by Andrew Frew
part 1 of 2
I’ve asked you to come out less than half an hour’s drive from Glasgow, and I can see you’re wondering why so close to the city. You shouldn’t be surprised. Supernatural events can happen anywhere. Back in the 1890s, a mysterious, dark epidemic afflicted the cattle here in Lanarkshire. They called it The Wasting. Most of the cattle lost weight, steadily and drastically, till many of them simply wasted away. Then came a young girl.
But I’m not the one to tell the story. This path will take you to that cottage on the side of Corse Hill. You’ll find a storyteller there called Mother Eileen. She tells the story as if she had seen The Wasting herself. Rap on her door, and she’ll no doubt ask you in for some refreshment.
* * *
Hello, Dearie. It’s a pleasure to meet you. Andrew said you’d be here. Come in, come in. I’ve a pot of hot water on. I have two kinds of tea to offer, Earl Grey and English Breakfast. Which will you have? There’s shortbread under the blue napkin on the table. Made it myself.
Here, take the rocking chair, put your feet up to the fire. Please. Sit, relax a bit, and I’ll tell the tale of The Wasting. Here’s your tea, and please, have some shortbread. Do you mind if I light my pipe? I know, it’s a terrible habit, but it’s a soothing one. And a story is best told when the teller is at ease.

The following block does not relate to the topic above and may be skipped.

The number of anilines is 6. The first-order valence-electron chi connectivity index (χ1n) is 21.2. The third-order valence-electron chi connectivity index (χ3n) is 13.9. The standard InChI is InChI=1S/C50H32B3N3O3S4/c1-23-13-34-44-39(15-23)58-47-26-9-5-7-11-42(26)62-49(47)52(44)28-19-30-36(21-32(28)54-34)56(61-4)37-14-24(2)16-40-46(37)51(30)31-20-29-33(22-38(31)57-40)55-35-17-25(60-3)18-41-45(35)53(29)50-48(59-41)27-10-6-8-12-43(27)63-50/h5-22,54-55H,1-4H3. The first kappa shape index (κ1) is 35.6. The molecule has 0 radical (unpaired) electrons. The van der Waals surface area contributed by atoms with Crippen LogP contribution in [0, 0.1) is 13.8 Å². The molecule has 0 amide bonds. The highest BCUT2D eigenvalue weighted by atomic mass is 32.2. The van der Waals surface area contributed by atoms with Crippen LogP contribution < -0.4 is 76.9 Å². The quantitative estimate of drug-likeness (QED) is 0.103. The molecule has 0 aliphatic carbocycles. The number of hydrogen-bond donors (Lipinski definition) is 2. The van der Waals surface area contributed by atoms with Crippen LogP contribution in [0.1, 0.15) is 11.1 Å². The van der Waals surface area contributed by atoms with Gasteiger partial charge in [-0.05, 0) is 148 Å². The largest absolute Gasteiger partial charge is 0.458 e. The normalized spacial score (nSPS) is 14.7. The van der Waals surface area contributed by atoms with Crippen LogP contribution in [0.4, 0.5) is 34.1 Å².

’Twas a cool spring day, much like today. An early morning mist spilled down from the hills, and hung from the thatching of the Fergusons’ cottage. It collected in dewdrops on Kate Ferguson’s shawl and on her bronze hair tied up in braids.
Though only in her teens, she had taken an interest in the affairs of her father’s farm, their cattle being an important part. “Mind you now, Alice,” Kate said to her dearest friend, “it’s not from a lack of effort. We’ve tried changing the feed, but that didn’t work. Nor did anything else. Nor did the neighbours find a cure.
“Father even had the priest from town come by and bless each cow. The priest lit candles and incense and knelt to pray. He even came around a second time and sprinkled holy water on each cow. And still the cattle suffered The Wasting. Clearly, there was something not right, but no one knew what.” Kate folded her arms against a sudden chill. “A terrible mystery, it is. You should give thanks your father keeps goats and sheep.”